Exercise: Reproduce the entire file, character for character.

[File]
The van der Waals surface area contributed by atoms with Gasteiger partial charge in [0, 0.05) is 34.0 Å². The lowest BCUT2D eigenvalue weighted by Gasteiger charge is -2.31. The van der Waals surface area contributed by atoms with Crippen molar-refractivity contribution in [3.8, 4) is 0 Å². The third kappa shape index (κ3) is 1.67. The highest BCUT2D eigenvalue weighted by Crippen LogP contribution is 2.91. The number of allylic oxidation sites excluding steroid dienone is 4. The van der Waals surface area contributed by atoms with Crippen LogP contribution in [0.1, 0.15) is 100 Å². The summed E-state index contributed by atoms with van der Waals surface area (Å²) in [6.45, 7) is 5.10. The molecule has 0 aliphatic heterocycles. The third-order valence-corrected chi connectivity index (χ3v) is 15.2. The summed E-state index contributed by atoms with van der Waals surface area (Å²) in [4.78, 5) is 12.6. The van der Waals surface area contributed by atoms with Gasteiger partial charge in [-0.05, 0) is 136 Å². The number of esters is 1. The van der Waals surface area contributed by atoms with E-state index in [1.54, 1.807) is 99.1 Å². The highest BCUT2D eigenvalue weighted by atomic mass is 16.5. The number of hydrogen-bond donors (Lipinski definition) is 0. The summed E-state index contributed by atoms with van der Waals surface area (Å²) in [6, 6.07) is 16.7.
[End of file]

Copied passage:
The van der Waals surface area contributed by atoms with Gasteiger partial charge in [0, 0.05) is 34.0 Å². The lowest BCUT2D eigenvalue weighted by Gasteiger charge is -2.31. The van der Waals surface area contributed by atoms with Crippen molar-refractivity contribution in [3.8, 4) is 0 Å². The third kappa shape index (κ3) is 1.67. The highest BCUT2D eigenvalue weighted by Crippen LogP contribution is 2.91. The number of allylic oxidation sites excluding steroid dienone is 4. The van der Waals surface area contributed by atoms with Crippen LogP contribution in [0.1, 0.15) is 100 Å². The summed E-state index contributed by atoms with van der Waals surface area (Å²) in [6.45, 7) is 5.10. The molecule has 0 aliphatic heterocycles. The third-order valence-corrected chi connectivity index (χ3v) is 15.2. The summed E-state index contributed by atoms with van der Waals surface area (Å²) in [4.78, 5) is 12.6. The van der Waals surface area contributed by atoms with Gasteiger partial charge in [-0.05, 0) is 136 Å². The number of esters is 1. The van der Waals surface area contributed by atoms with E-state index in [1.54, 1.807) is 99.1 Å². The highest BCUT2D eigenvalue weighted by atomic mass is 16.5. The number of hydrogen-bond donors (Lipinski definition) is 0. The summed E-state index contributed by atoms with van der Waals surface area (Å²) in [6, 6.07) is 16.7.